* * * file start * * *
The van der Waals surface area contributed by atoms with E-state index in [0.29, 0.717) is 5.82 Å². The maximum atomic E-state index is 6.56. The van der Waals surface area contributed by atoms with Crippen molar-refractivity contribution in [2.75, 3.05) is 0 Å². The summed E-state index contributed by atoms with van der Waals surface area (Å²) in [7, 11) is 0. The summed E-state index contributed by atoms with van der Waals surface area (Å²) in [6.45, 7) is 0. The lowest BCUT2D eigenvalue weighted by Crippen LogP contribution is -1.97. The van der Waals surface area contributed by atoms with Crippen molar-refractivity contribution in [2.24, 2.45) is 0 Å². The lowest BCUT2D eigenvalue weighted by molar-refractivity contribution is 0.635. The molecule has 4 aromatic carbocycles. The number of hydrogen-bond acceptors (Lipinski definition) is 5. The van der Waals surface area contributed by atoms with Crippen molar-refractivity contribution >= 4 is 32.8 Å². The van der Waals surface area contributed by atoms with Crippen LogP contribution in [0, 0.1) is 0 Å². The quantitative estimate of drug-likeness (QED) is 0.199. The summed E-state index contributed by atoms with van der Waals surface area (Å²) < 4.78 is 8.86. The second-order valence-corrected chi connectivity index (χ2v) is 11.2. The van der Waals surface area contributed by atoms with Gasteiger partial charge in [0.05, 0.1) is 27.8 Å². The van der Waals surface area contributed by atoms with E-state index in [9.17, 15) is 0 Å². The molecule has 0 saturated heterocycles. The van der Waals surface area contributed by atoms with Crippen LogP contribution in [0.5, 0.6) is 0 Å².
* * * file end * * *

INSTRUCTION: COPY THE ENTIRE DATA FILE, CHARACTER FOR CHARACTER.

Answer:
The van der Waals surface area contributed by atoms with E-state index in [0.29, 0.717) is 5.82 Å². The maximum atomic E-state index is 6.56. The van der Waals surface area contributed by atoms with Crippen molar-refractivity contribution in [2.75, 3.05) is 0 Å². The summed E-state index contributed by atoms with van der Waals surface area (Å²) in [7, 11) is 0. The summed E-state index contributed by atoms with van der Waals surface area (Å²) in [6.45, 7) is 0. The lowest BCUT2D eigenvalue weighted by Crippen LogP contribution is -1.97. The van der Waals surface area contributed by atoms with Crippen molar-refractivity contribution in [2.24, 2.45) is 0 Å². The lowest BCUT2D eigenvalue weighted by molar-refractivity contribution is 0.635. The molecule has 4 aromatic carbocycles. The number of hydrogen-bond acceptors (Lipinski definition) is 5. The van der Waals surface area contributed by atoms with Crippen molar-refractivity contribution >= 4 is 32.8 Å². The van der Waals surface area contributed by atoms with Crippen LogP contribution in [0, 0.1) is 0 Å². The quantitative estimate of drug-likeness (QED) is 0.199. The summed E-state index contributed by atoms with van der Waals surface area (Å²) < 4.78 is 8.86. The second-order valence-corrected chi connectivity index (χ2v) is 11.2. The van der Waals surface area contributed by atoms with Gasteiger partial charge in [0.05, 0.1) is 27.8 Å². The van der Waals surface area contributed by atoms with E-state index in [9.17, 15) is 0 Å². The molecule has 0 saturated heterocycles. The van der Waals surface area contributed by atoms with Crippen LogP contribution in [0.5, 0.6) is 0 Å².